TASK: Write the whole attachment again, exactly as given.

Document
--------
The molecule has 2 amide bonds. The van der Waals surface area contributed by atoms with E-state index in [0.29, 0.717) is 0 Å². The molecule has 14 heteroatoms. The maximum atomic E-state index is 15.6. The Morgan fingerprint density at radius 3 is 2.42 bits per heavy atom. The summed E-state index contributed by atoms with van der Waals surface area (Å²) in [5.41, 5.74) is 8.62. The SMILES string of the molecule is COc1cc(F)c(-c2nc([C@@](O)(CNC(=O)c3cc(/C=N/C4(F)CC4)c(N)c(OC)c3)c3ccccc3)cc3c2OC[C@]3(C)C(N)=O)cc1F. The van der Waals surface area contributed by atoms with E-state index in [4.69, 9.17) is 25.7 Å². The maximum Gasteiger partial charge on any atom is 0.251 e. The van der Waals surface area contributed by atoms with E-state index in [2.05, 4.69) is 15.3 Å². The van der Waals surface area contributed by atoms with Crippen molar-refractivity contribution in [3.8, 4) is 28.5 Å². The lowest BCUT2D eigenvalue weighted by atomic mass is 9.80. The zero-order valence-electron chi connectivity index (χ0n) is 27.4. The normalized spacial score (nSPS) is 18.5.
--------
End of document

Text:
The molecule has 2 amide bonds. The van der Waals surface area contributed by atoms with E-state index in [0.29, 0.717) is 0 Å². The molecule has 14 heteroatoms. The maximum atomic E-state index is 15.6. The Morgan fingerprint density at radius 3 is 2.42 bits per heavy atom. The summed E-state index contributed by atoms with van der Waals surface area (Å²) in [5.41, 5.74) is 8.62. The SMILES string of the molecule is COc1cc(F)c(-c2nc([C@@](O)(CNC(=O)c3cc(/C=N/C4(F)CC4)c(N)c(OC)c3)c3ccccc3)cc3c2OC[C@]3(C)C(N)=O)cc1F. The van der Waals surface area contributed by atoms with E-state index in [4.69, 9.17) is 25.7 Å². The maximum Gasteiger partial charge on any atom is 0.251 e. The van der Waals surface area contributed by atoms with E-state index in [2.05, 4.69) is 15.3 Å². The van der Waals surface area contributed by atoms with Crippen molar-refractivity contribution in [3.8, 4) is 28.5 Å². The lowest BCUT2D eigenvalue weighted by atomic mass is 9.80. The zero-order valence-electron chi connectivity index (χ0n) is 27.4. The normalized spacial score (nSPS) is 18.5.